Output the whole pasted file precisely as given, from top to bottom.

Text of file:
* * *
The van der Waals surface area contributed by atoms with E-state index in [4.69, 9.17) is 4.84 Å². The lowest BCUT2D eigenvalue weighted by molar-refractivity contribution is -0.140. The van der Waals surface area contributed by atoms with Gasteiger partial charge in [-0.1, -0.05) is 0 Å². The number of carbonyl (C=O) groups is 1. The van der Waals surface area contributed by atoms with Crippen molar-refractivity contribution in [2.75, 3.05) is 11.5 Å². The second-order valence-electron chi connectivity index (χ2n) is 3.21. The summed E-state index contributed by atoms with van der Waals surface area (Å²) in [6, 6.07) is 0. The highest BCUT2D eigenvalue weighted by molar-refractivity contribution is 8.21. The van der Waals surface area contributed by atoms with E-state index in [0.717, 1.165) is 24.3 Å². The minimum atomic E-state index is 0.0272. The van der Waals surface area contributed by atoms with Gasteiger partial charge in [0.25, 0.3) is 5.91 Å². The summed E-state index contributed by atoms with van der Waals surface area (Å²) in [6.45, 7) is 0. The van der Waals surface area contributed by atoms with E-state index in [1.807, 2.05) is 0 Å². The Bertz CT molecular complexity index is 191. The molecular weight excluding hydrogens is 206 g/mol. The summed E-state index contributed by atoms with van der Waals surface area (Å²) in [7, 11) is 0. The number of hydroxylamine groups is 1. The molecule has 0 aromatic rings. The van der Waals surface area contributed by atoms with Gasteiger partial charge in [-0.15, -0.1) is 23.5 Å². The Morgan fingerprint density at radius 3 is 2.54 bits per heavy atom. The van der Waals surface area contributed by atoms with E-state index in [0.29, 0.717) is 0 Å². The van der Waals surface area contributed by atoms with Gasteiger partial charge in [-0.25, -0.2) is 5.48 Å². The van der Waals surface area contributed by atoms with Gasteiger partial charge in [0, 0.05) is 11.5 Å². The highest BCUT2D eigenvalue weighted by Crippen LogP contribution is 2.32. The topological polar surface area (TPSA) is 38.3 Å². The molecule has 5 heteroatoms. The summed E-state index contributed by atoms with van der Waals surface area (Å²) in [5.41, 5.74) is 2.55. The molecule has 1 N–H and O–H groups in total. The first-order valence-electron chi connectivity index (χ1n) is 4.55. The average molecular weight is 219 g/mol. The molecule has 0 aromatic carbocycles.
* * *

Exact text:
The van der Waals surface area contributed by atoms with E-state index in [4.69, 9.17) is 4.84 Å². The lowest BCUT2D eigenvalue weighted by molar-refractivity contribution is -0.140. The van der Waals surface area contributed by atoms with Gasteiger partial charge in [-0.1, -0.05) is 0 Å². The number of carbonyl (C=O) groups is 1. The van der Waals surface area contributed by atoms with Crippen molar-refractivity contribution in [2.75, 3.05) is 11.5 Å². The second-order valence-electron chi connectivity index (χ2n) is 3.21. The summed E-state index contributed by atoms with van der Waals surface area (Å²) in [6, 6.07) is 0. The highest BCUT2D eigenvalue weighted by molar-refractivity contribution is 8.21. The van der Waals surface area contributed by atoms with E-state index in [0.717, 1.165) is 24.3 Å². The minimum atomic E-state index is 0.0272. The van der Waals surface area contributed by atoms with Gasteiger partial charge in [0.25, 0.3) is 5.91 Å². The summed E-state index contributed by atoms with van der Waals surface area (Å²) in [6.45, 7) is 0. The van der Waals surface area contributed by atoms with E-state index in [1.807, 2.05) is 0 Å². The Bertz CT molecular complexity index is 191. The molecular weight excluding hydrogens is 206 g/mol. The summed E-state index contributed by atoms with van der Waals surface area (Å²) in [7, 11) is 0. The number of hydroxylamine groups is 1. The molecule has 0 aromatic rings. The van der Waals surface area contributed by atoms with Gasteiger partial charge in [-0.15, -0.1) is 23.5 Å². The Morgan fingerprint density at radius 3 is 2.54 bits per heavy atom. The van der Waals surface area contributed by atoms with E-state index in [0.29, 0.717) is 0 Å². The van der Waals surface area contributed by atoms with Gasteiger partial charge in [-0.25, -0.2) is 5.48 Å². The van der Waals surface area contributed by atoms with Gasteiger partial charge in [0, 0.05) is 11.5 Å². The highest BCUT2D eigenvalue weighted by Crippen LogP contribution is 2.32. The topological polar surface area (TPSA) is 38.3 Å². The molecule has 5 heteroatoms. The summed E-state index contributed by atoms with van der Waals surface area (Å²) in [5.41, 5.74) is 2.55. The molecule has 1 N–H and O–H groups in total. The first-order valence-electron chi connectivity index (χ1n) is 4.55. The average molecular weight is 219 g/mol. The molecule has 0 aromatic carbocycles.